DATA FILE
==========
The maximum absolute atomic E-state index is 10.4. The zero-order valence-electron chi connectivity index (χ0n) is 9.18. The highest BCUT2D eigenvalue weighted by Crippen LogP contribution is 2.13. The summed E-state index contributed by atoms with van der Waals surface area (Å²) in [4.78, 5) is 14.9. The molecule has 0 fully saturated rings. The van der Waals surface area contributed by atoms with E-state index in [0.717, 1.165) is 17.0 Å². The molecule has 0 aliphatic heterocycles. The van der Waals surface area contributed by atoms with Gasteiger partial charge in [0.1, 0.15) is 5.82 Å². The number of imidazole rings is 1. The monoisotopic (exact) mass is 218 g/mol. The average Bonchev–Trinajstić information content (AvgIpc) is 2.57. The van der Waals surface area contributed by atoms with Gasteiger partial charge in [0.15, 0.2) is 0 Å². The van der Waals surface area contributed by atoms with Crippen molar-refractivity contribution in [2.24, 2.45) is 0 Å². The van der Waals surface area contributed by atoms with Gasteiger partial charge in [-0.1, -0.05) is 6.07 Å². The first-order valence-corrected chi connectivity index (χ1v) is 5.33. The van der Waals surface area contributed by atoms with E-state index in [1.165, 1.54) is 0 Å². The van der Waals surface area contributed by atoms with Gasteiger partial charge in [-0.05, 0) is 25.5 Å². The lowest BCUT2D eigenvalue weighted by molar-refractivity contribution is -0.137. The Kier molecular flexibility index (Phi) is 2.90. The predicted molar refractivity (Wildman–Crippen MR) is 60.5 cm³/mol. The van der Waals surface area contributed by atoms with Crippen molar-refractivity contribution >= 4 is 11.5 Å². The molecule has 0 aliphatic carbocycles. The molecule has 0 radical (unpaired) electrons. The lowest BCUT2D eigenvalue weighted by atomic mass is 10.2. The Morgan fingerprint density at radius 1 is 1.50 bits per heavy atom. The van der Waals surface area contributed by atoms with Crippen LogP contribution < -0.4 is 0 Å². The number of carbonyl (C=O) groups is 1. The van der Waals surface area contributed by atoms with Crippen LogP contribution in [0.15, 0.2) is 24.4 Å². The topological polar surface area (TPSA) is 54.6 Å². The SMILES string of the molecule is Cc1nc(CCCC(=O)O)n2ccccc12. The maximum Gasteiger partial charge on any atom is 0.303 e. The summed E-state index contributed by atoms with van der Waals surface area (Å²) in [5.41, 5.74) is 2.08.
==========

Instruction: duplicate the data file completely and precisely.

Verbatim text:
The maximum absolute atomic E-state index is 10.4. The zero-order valence-electron chi connectivity index (χ0n) is 9.18. The highest BCUT2D eigenvalue weighted by Crippen LogP contribution is 2.13. The summed E-state index contributed by atoms with van der Waals surface area (Å²) in [4.78, 5) is 14.9. The molecule has 0 fully saturated rings. The van der Waals surface area contributed by atoms with E-state index in [0.717, 1.165) is 17.0 Å². The molecule has 0 aliphatic heterocycles. The van der Waals surface area contributed by atoms with Gasteiger partial charge in [0.1, 0.15) is 5.82 Å². The number of imidazole rings is 1. The monoisotopic (exact) mass is 218 g/mol. The average Bonchev–Trinajstić information content (AvgIpc) is 2.57. The van der Waals surface area contributed by atoms with Gasteiger partial charge in [0.15, 0.2) is 0 Å². The van der Waals surface area contributed by atoms with Crippen molar-refractivity contribution in [2.24, 2.45) is 0 Å². The van der Waals surface area contributed by atoms with Gasteiger partial charge in [-0.1, -0.05) is 6.07 Å². The first-order valence-corrected chi connectivity index (χ1v) is 5.33. The van der Waals surface area contributed by atoms with E-state index in [1.165, 1.54) is 0 Å². The van der Waals surface area contributed by atoms with Gasteiger partial charge in [-0.05, 0) is 25.5 Å². The lowest BCUT2D eigenvalue weighted by molar-refractivity contribution is -0.137. The Kier molecular flexibility index (Phi) is 2.90. The predicted molar refractivity (Wildman–Crippen MR) is 60.5 cm³/mol. The van der Waals surface area contributed by atoms with Crippen molar-refractivity contribution >= 4 is 11.5 Å². The molecule has 0 aliphatic carbocycles. The molecule has 0 radical (unpaired) electrons. The lowest BCUT2D eigenvalue weighted by atomic mass is 10.2. The Morgan fingerprint density at radius 1 is 1.50 bits per heavy atom. The van der Waals surface area contributed by atoms with Crippen LogP contribution < -0.4 is 0 Å². The number of carbonyl (C=O) groups is 1. The van der Waals surface area contributed by atoms with Crippen LogP contribution in [0.15, 0.2) is 24.4 Å². The topological polar surface area (TPSA) is 54.6 Å². The SMILES string of the molecule is Cc1nc(CCCC(=O)O)n2ccccc12. The maximum Gasteiger partial charge on any atom is 0.303 e. The summed E-state index contributed by atoms with van der Waals surface area (Å²) in [5.41, 5.74) is 2.08.